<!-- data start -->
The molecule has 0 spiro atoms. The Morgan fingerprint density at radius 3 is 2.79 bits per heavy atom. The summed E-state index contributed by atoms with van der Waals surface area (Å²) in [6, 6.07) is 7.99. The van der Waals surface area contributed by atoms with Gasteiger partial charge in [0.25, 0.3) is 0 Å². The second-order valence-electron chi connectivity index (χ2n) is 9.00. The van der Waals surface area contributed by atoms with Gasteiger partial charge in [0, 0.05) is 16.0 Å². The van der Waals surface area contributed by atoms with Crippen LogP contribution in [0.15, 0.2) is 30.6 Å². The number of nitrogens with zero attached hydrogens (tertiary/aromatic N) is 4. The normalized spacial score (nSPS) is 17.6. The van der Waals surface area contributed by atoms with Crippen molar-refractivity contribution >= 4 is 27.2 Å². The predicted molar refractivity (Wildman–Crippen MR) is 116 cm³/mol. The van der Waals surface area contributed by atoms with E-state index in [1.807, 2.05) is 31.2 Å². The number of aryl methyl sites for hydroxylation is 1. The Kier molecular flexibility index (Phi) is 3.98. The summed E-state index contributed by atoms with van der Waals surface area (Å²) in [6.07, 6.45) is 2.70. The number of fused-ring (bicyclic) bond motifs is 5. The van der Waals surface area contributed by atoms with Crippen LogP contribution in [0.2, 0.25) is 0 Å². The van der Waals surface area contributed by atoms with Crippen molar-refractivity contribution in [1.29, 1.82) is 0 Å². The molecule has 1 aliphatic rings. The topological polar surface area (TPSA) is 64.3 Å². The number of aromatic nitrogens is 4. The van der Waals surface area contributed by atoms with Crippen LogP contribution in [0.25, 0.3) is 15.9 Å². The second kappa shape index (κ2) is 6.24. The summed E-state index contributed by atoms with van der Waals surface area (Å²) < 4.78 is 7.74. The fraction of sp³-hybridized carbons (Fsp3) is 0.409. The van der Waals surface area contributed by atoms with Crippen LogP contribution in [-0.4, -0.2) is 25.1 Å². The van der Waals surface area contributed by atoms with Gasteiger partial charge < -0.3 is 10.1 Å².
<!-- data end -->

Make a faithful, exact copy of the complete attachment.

The molecule has 0 spiro atoms. The Morgan fingerprint density at radius 3 is 2.79 bits per heavy atom. The summed E-state index contributed by atoms with van der Waals surface area (Å²) in [6, 6.07) is 7.99. The van der Waals surface area contributed by atoms with Gasteiger partial charge in [0.25, 0.3) is 0 Å². The second-order valence-electron chi connectivity index (χ2n) is 9.00. The van der Waals surface area contributed by atoms with Gasteiger partial charge in [0, 0.05) is 16.0 Å². The van der Waals surface area contributed by atoms with Crippen LogP contribution in [0.15, 0.2) is 30.6 Å². The number of nitrogens with zero attached hydrogens (tertiary/aromatic N) is 4. The normalized spacial score (nSPS) is 17.6. The van der Waals surface area contributed by atoms with Crippen molar-refractivity contribution >= 4 is 27.2 Å². The predicted molar refractivity (Wildman–Crippen MR) is 116 cm³/mol. The van der Waals surface area contributed by atoms with E-state index in [1.807, 2.05) is 31.2 Å². The number of aryl methyl sites for hydroxylation is 1. The Kier molecular flexibility index (Phi) is 3.98. The summed E-state index contributed by atoms with van der Waals surface area (Å²) in [6.07, 6.45) is 2.70. The number of fused-ring (bicyclic) bond motifs is 5. The van der Waals surface area contributed by atoms with Crippen LogP contribution in [0.2, 0.25) is 0 Å². The van der Waals surface area contributed by atoms with Crippen molar-refractivity contribution in [1.29, 1.82) is 0 Å². The molecule has 1 aliphatic rings. The topological polar surface area (TPSA) is 64.3 Å². The number of aromatic nitrogens is 4. The van der Waals surface area contributed by atoms with Crippen LogP contribution in [0.25, 0.3) is 15.9 Å². The second kappa shape index (κ2) is 6.24. The summed E-state index contributed by atoms with van der Waals surface area (Å²) < 4.78 is 7.74. The fraction of sp³-hybridized carbons (Fsp3) is 0.409. The van der Waals surface area contributed by atoms with Crippen LogP contribution in [-0.4, -0.2) is 25.1 Å². The van der Waals surface area contributed by atoms with Gasteiger partial charge < -0.3 is 10.1 Å².